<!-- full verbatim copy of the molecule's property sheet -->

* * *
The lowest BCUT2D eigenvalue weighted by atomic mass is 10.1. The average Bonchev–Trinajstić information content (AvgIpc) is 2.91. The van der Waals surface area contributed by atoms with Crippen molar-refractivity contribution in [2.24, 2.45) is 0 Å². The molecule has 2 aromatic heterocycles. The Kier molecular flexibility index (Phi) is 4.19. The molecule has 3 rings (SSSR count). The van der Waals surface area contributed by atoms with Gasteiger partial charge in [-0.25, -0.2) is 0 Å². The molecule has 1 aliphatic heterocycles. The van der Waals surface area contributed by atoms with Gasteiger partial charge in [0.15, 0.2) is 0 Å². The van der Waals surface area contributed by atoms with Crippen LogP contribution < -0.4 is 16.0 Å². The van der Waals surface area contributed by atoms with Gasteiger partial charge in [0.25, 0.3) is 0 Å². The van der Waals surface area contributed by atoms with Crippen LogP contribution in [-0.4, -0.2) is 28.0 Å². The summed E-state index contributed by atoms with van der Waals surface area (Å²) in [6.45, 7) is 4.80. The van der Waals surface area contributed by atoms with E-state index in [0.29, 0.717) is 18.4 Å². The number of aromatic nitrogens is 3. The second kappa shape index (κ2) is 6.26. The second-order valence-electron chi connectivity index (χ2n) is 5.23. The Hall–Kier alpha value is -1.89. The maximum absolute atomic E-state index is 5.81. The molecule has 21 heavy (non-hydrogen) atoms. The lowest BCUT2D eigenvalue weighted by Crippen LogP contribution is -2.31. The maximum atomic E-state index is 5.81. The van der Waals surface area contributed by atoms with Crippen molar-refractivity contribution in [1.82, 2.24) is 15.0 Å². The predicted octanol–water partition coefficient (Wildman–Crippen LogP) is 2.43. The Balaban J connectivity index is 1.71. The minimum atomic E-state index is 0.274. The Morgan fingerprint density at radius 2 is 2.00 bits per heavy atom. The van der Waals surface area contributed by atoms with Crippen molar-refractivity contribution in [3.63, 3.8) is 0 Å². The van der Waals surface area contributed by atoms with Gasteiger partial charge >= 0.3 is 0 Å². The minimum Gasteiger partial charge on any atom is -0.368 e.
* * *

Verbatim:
The lowest BCUT2D eigenvalue weighted by atomic mass is 10.1. The average Bonchev–Trinajstić information content (AvgIpc) is 2.91. The van der Waals surface area contributed by atoms with Crippen molar-refractivity contribution in [2.24, 2.45) is 0 Å². The molecule has 2 aromatic heterocycles. The Kier molecular flexibility index (Phi) is 4.19. The molecule has 3 rings (SSSR count). The van der Waals surface area contributed by atoms with Gasteiger partial charge in [-0.25, -0.2) is 0 Å². The molecule has 1 aliphatic heterocycles. The van der Waals surface area contributed by atoms with Gasteiger partial charge in [0.15, 0.2) is 0 Å². The van der Waals surface area contributed by atoms with Crippen LogP contribution < -0.4 is 16.0 Å². The van der Waals surface area contributed by atoms with Gasteiger partial charge in [0.25, 0.3) is 0 Å². The van der Waals surface area contributed by atoms with Crippen LogP contribution in [-0.4, -0.2) is 28.0 Å². The summed E-state index contributed by atoms with van der Waals surface area (Å²) in [6.45, 7) is 4.80. The van der Waals surface area contributed by atoms with E-state index in [0.29, 0.717) is 18.4 Å². The number of aromatic nitrogens is 3. The second kappa shape index (κ2) is 6.26. The second-order valence-electron chi connectivity index (χ2n) is 5.23. The Hall–Kier alpha value is -1.89. The maximum absolute atomic E-state index is 5.81. The molecule has 21 heavy (non-hydrogen) atoms. The lowest BCUT2D eigenvalue weighted by Crippen LogP contribution is -2.31. The maximum atomic E-state index is 5.81. The van der Waals surface area contributed by atoms with Crippen molar-refractivity contribution in [1.82, 2.24) is 15.0 Å². The predicted octanol–water partition coefficient (Wildman–Crippen LogP) is 2.43. The Balaban J connectivity index is 1.71. The minimum atomic E-state index is 0.274. The Morgan fingerprint density at radius 2 is 2.00 bits per heavy atom. The van der Waals surface area contributed by atoms with Crippen molar-refractivity contribution in [3.63, 3.8) is 0 Å². The van der Waals surface area contributed by atoms with Gasteiger partial charge >= 0.3 is 0 Å². The minimum Gasteiger partial charge on any atom is -0.368 e.